Center for Auto Safety Executive Director Clarence Ditlow, whose work included campaigns for airbags, lemon laws, consumer rights — and also aftermarket collision parts —…
The accelerated merger of U.S. and Canadian CARSTAR operations could also accelerate the sharing of some Canadian business strategies with U.S. franchise owners, Driven Brands Paint and Collision President Jose Costa said Monday.
Driven Brands had planned to formally combine its two fourth-quarter 2015 acquisitions within 12-24 months, said Costa, who oversees both CARSTARs, Maaco and Drive N Style.
With the surprise resignation of U.S. CARSTAR President Dan Young on Thursday, the company put Canadian CARSTAR President Michael Macaluso in charge of both and moved full speed ahead with the merger, Costa said.
Macaluso technically holds the U.S. post on an interim basis, but he is expected to keep the job permanently, according to Costa.
Changes for both companies
The merger will consolidate some executive roles but leave three areas with their separate leaders, Costa said.
- Operations: Chief Operations Officer Dean Fisher and Vice President Coulson Cole will keep their posts in America and Canada, respectively.
- Insurance: Vice Presidents Arlo Johnson (U.S.) and John Harvey (Canada).
- Marketing: Marketing Directors Hannah Ross (U.S.) and Chris Moore (Canada)
“All the other functions, you’ll see one CARSTAR representative,” Costa said.
In many cases, Canada will be teaching its southern neighbor the ropes, according to Costa.
“Canada is much more advanced than the U.S.,” he said, describing CARSTAR’s Canadian business as frequently much as 5-10 years ahead of America’s.
“There’s many, many things we’ll bring over from Canada into the U.S.,” he said.
One key introduction being considered was the CARSTAR Canada field structure for insurance, development and operations, Costa said.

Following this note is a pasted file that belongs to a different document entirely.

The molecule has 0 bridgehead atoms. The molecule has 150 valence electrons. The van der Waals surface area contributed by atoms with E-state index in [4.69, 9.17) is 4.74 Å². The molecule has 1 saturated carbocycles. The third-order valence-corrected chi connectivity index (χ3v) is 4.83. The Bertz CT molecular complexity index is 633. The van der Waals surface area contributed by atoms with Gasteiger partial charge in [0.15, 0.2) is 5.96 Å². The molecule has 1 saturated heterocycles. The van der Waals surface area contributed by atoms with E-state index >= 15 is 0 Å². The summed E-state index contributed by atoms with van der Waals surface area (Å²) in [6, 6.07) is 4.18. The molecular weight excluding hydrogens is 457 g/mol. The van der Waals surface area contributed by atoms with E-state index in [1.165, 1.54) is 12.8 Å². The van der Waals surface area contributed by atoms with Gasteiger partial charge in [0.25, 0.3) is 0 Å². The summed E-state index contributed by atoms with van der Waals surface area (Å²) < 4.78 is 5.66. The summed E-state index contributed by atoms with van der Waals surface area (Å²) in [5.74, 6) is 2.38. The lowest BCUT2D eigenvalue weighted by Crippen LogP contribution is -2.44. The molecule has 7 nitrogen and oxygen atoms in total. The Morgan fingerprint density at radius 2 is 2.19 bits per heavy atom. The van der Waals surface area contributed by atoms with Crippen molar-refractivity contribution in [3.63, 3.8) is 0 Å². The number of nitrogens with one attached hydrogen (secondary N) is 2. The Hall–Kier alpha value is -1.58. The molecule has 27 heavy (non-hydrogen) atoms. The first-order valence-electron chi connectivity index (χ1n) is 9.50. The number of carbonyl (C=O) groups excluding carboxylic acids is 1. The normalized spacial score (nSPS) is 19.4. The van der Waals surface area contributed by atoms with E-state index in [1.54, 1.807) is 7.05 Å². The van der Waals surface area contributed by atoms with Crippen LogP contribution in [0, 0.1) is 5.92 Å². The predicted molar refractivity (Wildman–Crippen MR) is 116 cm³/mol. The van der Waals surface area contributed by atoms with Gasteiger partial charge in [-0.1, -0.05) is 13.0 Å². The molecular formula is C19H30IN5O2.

For insurance, this involves a field structure in which a CARSTAR representative works with an insurer counterpart at the local, middle-management and corporate level.
“This gives you more control at the local level and more consistency,” Costa said.
U.S. shops might also benefit from what Costa described as CARSTAR Canada’s better insurer-, franchisee- and customer-facing IT platforms, another introduction he said was being considered.
Different types of shops
Prior to the news of the merger, Driven Brands had already expressed an interest in bringing the mild-repair Canadian Express auto body shop model to the U.S., but U.S. shops could also see Canada’s appraisal-only satellite facilities, according to Costa.
“We’re looking at both,” he said.
The satellites are similar to the satellite Maacos placed in retail areas, giving it a brand presence in locations that would have been off-limits to a full-scale, industrial-zoned auto body shop. In a February guest column to Smart Business magazine, Costa reported the move grew revenues from affluent female consumers.
Last week, Maaco increased that presence by starting what could be a national series of Maaco kiosks inside of Pep Boys stores.
Delagating with the Express model has been shown to cut cycle time, Costa said.
Finally, Canadian shops were “in some respect, more advanced” than the U.S. with regards to joining OEM repair networks — a new wild card in auto body shop marketing.
Costa said CARSTAR has been in “advanced conversations” with other OEMs besides its rollout of aluminum F-150-certified shops, though he couldn’t disclose which ones.
Featured image: Driven Brands Paint & Collision Group President Jose Costa. (Provided by CARSTAR)